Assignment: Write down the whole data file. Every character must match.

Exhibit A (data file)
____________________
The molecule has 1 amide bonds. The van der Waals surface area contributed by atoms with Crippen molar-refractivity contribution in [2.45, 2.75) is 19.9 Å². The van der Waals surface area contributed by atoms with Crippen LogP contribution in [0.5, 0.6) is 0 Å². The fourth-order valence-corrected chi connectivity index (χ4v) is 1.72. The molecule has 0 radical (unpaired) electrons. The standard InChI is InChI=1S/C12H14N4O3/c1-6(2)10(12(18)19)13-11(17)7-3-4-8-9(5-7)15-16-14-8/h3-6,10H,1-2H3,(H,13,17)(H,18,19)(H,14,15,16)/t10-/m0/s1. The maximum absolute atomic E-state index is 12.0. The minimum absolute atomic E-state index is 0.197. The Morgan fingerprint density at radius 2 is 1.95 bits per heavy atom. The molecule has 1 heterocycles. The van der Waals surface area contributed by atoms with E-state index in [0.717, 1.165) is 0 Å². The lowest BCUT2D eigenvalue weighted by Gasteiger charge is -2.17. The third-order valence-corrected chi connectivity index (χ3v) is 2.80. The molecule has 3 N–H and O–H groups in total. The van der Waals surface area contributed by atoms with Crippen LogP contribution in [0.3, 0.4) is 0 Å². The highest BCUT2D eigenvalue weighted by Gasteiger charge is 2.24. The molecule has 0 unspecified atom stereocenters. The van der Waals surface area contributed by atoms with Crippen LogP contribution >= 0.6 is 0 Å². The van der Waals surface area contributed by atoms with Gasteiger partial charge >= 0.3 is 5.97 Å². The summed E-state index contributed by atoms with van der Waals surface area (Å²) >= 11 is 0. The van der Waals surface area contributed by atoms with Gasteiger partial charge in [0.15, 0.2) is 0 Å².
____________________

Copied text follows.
The molecule has 1 amide bonds. The van der Waals surface area contributed by atoms with Crippen molar-refractivity contribution in [2.45, 2.75) is 19.9 Å². The van der Waals surface area contributed by atoms with Crippen LogP contribution in [0.5, 0.6) is 0 Å². The fourth-order valence-corrected chi connectivity index (χ4v) is 1.72. The molecule has 0 radical (unpaired) electrons. The standard InChI is InChI=1S/C12H14N4O3/c1-6(2)10(12(18)19)13-11(17)7-3-4-8-9(5-7)15-16-14-8/h3-6,10H,1-2H3,(H,13,17)(H,18,19)(H,14,15,16)/t10-/m0/s1. The maximum absolute atomic E-state index is 12.0. The minimum absolute atomic E-state index is 0.197. The Morgan fingerprint density at radius 2 is 1.95 bits per heavy atom. The molecule has 1 heterocycles. The van der Waals surface area contributed by atoms with E-state index in [0.717, 1.165) is 0 Å². The lowest BCUT2D eigenvalue weighted by Gasteiger charge is -2.17. The third-order valence-corrected chi connectivity index (χ3v) is 2.80. The molecule has 3 N–H and O–H groups in total. The van der Waals surface area contributed by atoms with Crippen LogP contribution in [0.3, 0.4) is 0 Å². The highest BCUT2D eigenvalue weighted by Gasteiger charge is 2.24. The molecule has 0 unspecified atom stereocenters. The van der Waals surface area contributed by atoms with Crippen LogP contribution >= 0.6 is 0 Å². The van der Waals surface area contributed by atoms with Gasteiger partial charge >= 0.3 is 5.97 Å². The summed E-state index contributed by atoms with van der Waals surface area (Å²) >= 11 is 0. The van der Waals surface area contributed by atoms with Gasteiger partial charge in [0.15, 0.2) is 0 Å².